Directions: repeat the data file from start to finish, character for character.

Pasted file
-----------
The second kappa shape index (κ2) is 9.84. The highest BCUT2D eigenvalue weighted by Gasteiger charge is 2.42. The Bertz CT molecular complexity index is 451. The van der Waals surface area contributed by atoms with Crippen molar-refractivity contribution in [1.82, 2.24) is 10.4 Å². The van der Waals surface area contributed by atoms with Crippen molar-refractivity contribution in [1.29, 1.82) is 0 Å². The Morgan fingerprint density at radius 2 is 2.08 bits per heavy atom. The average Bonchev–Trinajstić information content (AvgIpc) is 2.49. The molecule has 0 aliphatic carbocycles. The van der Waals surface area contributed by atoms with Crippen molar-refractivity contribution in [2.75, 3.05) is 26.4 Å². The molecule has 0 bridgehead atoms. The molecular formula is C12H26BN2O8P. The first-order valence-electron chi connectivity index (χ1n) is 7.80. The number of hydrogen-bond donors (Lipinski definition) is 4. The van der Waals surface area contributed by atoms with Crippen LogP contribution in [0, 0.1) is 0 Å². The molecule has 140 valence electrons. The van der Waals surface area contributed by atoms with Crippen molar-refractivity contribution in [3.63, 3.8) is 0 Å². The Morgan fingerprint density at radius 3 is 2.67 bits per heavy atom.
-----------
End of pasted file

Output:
The second kappa shape index (κ2) is 9.84. The highest BCUT2D eigenvalue weighted by Gasteiger charge is 2.42. The Bertz CT molecular complexity index is 451. The van der Waals surface area contributed by atoms with Crippen molar-refractivity contribution in [1.82, 2.24) is 10.4 Å². The van der Waals surface area contributed by atoms with Crippen molar-refractivity contribution in [1.29, 1.82) is 0 Å². The Morgan fingerprint density at radius 2 is 2.08 bits per heavy atom. The average Bonchev–Trinajstić information content (AvgIpc) is 2.49. The molecule has 0 aliphatic carbocycles. The van der Waals surface area contributed by atoms with Crippen molar-refractivity contribution in [2.75, 3.05) is 26.4 Å². The molecule has 0 bridgehead atoms. The molecular formula is C12H26BN2O8P. The first-order valence-electron chi connectivity index (χ1n) is 7.80. The number of hydrogen-bond donors (Lipinski definition) is 4. The van der Waals surface area contributed by atoms with Crippen LogP contribution in [0, 0.1) is 0 Å². The molecule has 140 valence electrons. The van der Waals surface area contributed by atoms with Crippen molar-refractivity contribution in [3.63, 3.8) is 0 Å². The Morgan fingerprint density at radius 3 is 2.67 bits per heavy atom.